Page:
Almost self-evidently – Monsanto, which is owned by Germany’s agro-corporation Bayer – endeavored to organize a PR campaign to discredit scientists who linked Roundup to cancer. And they have a good reason to smokescreen the toxicity of their products.
In fact, in 2018, the five biggest pesticide manufacturers sold $4.8bn – $4,800,000,000 worth of highly hazardous pesticides – equal to the value of roughly 12,000 houses.
Yet, big corporations are not always successful. In the same year, the European Union opted to ban all outdoor uses of toxic chemicals, such as clothianidin, imidacloprid, and thiamethoxam. They are the three most common neonicotinoids – a class of neuro-active insecticides, chemically similar to nicotine. Banning bee-destroying chemicals was one of the first major regulatory response to the insect-o-cide.
More recently, Austria, the Czech Republic, Italy, and the Netherlands have restricted the use of the weed killer glyphosate. Even in the place that owns Roundup (i.e. Germany), there are plans to follow that move by 2023.
Much of this isn’t new. The world once won over DDT. Given our natural characteristics and the public relations’ power of corporate media, it is not surprising to see that we keep making the same mistakes over and over again: not banning harmful chemicals.
Yet, we also make other mistakes. We have been made to believe that lawns around our houses are petit-bourgeois must-haves ornamenting our middle-class suburban lifestyles with virtually the same “aesthetic” uniformity of our houses. These lawns radiate – mostly to neighbors under the idea of Keeping up With the Joneses! – that there needs to be a crypto-lush green that is weed-free and neatly manicured to death. Trimmed into an insect death zone, they are the perverted versions of our indoor plastic carpeting.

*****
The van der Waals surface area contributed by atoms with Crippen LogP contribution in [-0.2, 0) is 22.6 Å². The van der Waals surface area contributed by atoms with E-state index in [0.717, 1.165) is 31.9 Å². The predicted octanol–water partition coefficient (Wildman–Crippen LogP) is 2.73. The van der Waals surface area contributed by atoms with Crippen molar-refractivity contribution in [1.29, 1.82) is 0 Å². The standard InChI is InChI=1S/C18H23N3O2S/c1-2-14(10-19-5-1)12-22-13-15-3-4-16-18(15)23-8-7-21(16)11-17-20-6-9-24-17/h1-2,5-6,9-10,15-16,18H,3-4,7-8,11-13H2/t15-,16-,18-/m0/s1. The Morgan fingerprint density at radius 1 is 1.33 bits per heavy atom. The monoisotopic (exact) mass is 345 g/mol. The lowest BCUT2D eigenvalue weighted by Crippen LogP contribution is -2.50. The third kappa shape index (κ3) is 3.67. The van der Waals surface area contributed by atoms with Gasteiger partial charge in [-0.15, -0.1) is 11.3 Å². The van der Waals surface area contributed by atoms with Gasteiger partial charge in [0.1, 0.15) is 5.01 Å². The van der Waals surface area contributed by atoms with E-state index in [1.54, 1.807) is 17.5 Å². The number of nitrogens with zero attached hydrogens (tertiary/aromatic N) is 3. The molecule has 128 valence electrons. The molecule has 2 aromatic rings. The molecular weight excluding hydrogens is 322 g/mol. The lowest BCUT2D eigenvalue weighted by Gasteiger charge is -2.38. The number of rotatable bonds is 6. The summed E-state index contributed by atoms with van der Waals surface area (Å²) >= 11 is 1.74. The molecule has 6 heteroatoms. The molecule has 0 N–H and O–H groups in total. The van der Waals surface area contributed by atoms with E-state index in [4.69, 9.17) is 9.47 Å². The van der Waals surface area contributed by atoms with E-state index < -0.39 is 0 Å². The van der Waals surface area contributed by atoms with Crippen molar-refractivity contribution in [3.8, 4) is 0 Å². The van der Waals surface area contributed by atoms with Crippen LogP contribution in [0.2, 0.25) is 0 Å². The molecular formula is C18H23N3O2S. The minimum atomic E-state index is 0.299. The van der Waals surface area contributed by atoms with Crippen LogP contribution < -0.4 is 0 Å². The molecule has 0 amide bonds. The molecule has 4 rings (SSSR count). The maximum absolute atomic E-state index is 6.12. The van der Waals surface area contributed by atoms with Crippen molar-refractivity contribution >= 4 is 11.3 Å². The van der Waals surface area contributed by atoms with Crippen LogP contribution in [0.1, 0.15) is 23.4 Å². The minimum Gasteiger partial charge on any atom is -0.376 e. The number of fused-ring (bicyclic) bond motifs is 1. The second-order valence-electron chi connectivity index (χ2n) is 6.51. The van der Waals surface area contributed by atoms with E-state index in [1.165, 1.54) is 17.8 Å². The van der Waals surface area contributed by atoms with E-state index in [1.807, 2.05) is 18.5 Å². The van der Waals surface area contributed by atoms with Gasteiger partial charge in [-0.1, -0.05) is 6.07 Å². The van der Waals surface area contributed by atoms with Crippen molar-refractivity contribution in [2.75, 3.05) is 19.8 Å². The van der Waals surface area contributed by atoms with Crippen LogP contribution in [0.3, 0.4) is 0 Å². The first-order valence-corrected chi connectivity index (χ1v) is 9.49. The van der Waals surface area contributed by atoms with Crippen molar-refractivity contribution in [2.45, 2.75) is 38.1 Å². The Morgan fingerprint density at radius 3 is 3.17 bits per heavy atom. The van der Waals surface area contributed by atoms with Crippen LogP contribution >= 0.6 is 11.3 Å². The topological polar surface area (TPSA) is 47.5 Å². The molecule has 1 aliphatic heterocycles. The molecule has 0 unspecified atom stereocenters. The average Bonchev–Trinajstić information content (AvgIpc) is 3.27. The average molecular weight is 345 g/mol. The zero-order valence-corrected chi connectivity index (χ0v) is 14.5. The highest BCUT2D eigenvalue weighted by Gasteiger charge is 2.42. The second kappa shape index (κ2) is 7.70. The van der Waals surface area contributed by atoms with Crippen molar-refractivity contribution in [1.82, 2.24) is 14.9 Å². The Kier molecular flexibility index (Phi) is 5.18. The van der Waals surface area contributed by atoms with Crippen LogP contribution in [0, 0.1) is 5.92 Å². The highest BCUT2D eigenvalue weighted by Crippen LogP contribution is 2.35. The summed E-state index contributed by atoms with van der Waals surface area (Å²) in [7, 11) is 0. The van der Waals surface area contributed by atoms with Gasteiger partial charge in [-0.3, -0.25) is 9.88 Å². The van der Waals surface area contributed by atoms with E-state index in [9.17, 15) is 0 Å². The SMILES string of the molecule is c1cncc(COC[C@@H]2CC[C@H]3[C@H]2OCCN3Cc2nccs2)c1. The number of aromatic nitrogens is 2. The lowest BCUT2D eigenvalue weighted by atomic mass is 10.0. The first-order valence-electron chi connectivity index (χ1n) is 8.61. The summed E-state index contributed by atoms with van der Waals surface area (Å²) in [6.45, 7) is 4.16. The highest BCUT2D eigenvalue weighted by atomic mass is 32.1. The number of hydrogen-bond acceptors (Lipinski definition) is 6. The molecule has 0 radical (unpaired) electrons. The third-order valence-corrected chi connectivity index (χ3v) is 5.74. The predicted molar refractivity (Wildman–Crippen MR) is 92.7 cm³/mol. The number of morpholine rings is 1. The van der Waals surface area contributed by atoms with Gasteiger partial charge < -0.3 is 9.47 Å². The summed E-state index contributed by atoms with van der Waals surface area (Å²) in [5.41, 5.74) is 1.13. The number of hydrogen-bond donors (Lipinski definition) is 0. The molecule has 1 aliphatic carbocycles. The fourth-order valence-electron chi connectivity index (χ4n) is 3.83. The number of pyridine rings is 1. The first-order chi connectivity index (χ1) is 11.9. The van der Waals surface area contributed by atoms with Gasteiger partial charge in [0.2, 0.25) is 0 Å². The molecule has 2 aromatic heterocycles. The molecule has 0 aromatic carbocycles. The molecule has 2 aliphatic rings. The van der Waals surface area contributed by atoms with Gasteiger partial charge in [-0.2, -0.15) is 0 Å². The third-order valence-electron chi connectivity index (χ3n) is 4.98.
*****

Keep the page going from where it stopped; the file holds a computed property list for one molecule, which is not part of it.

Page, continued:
In the USA alone, a gigantic $36bn insect destruction industry supplies herbicides and mowers to keep lawns in a repellent state of Dante’s insect inferno. Such turfs are soaked in 26.5 billion liters of water each day. Worse, they are also bombarded with 27 million kilograms of pesticides each year. It is a chemical warfare of the worse kind administered onto unsuspecting insects.
Even NASA saw the madness when its satellites discovered that lawns – and this includes commercialized lawns such as golf courses – are the largest irrigated plantations in the USA stretching over a whopping 128,000 square kilometers – three times the land used to grow corn on.
Largely engineered by TV ads, adjacent TV shows, and lifestyle-shaping movies, we have been made to believe that lawn clipping and pulling weeds out is normal. Yet, it is a part of an obsession with petit-bourgeois’ order and neatness. Interestingly, we personally like to help tigers, polar bears, whales, elephants, rhinos and the like. Simultaneously, we engage in chemical warfare against insects and bees in our gardens – the madness of what we call: civilization.